Applying for a job is a process.
With the many changes in the corporate and professional world, especially regarding broad perspectives, there are few employers that would hire an employee based on just a single job interview. Employees work with many other employees, and have multiple superiors – all must work together.
Additionally, there are so many applicants for so few positions that companies have naturally toughened the application processes and raised their job requirements.
This has given rise to newer methods of interviewing and hiring which has become a process, comprised of several interviews, following which the interviewer eventually selects one candidate from the many applicants.
This article discusses some final job interview questions, with ideas and tips on how to answer these questions.
As the name suggests, the final interview is the last interview, in which the interviewer feels free to ask about anything job-related that was not yet addressed; it is the last step before hiring.
Final Round Interview Questions and Answers
Tips for the Final Interview
Here are some tips:
1. Would you like to ask any questions?
This is your final opportunity to ask any questions about the job, the company and the way that the company conducts their business. It is a good idea to clarify any doubts you may have.
Normally, at this stage you will know how the company works, understand their vision and mission, and have a good idea as your anticipated specific duties and core responsibilities. If you have any doubts, this is the time to ask.
Of course, once you are hired by the company, the company will hold a meeting with you and inform you in great detail regarding your key responsibilities.
Further reading –
2. What are your financial aspirations?
Once you have reached the final interview stage, the financial matters come into play.
Of course, remuneration certainly plays an important role in your, and whether the company hires you or not. Once you have reached this stage, you must discuss financial aspects, and what salary the company is thinking of paying you.
Needless to say, this matter is best approached very subtly. It should not appear that you are only interested in the financial aspect of the job. In fact, if you play your cards right, the company and the interviewer will ask you what your financial queries are. If you have a good idea of the salary range normally paid for the position, it may be to your advantage to mention an amount – clearly in the high end of the range – before they offer. If it is a bit higher than they were prepared to offer, they may just go ahead and agree.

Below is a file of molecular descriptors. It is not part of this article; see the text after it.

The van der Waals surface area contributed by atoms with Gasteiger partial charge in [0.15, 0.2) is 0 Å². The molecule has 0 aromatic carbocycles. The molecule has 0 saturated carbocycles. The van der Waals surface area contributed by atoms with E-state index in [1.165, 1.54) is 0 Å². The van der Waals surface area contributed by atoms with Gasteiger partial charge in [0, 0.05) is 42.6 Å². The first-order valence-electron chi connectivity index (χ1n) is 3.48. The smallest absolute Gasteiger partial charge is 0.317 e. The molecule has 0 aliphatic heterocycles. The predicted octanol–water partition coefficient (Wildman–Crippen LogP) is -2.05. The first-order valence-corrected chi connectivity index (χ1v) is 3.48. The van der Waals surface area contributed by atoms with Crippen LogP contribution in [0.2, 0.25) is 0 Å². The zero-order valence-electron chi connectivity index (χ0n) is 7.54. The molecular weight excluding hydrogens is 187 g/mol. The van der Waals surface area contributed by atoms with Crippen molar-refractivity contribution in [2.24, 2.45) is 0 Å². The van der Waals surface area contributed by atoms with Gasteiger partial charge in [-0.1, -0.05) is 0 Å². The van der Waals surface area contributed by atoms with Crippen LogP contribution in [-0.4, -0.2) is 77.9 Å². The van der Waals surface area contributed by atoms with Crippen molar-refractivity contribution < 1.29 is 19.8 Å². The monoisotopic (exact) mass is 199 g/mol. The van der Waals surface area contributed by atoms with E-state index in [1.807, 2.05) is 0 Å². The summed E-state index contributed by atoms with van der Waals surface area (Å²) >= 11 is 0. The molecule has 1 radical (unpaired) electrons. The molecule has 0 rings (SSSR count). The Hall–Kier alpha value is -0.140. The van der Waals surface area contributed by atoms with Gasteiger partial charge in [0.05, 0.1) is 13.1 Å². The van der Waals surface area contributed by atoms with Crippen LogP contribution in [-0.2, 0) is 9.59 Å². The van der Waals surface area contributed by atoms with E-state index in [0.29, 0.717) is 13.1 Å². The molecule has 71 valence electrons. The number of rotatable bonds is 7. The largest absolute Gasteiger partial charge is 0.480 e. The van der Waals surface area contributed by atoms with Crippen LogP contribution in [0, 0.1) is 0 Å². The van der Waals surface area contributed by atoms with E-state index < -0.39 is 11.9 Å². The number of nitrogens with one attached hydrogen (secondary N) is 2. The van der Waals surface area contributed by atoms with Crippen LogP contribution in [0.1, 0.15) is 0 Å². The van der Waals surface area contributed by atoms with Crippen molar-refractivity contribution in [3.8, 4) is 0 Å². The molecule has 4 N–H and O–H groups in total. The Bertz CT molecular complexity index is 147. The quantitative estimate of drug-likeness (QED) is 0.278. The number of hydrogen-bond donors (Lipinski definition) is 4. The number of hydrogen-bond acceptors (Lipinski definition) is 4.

Refer to – What Are Your Salary Expectations?
3. Would you like to add anything about yourself?
While the final interview is the final interaction between the interviewer and the interviewee, this does not mean that the interviewer would not be testing the interviewee till the last moment.
One other question that the interviewer might ask is whether the interviewee would like to add something to the conversation, or even ask the interviewee about what they liked about the way the interview took place and what they did not, if the interviewee is experienced and knows what the corporate world and the world of hiring is all about.
If asked to add any information about yourself, you should make sure that you once again point out all the positive aspects that make you a good option for the profile. Remember that if you are at the final interview, you have already beaten many people in the race for this position and there are many chances that the final interview is only a formality, as you are already hired and they have only called the final interview for taking documents and other papers regarding your professional life.
You may be interested in reading –
- Closing an Interview: How to Close a Job Interview?
- The 2nd interview
- Tell Us About Yourself Interview Question.
These are just some of the questions that are asked during the final interview.
Make sure that you answer the questions in an artful, tactful and positive manner, so that you wouldn’t negatively affect your chances of being hired by the company.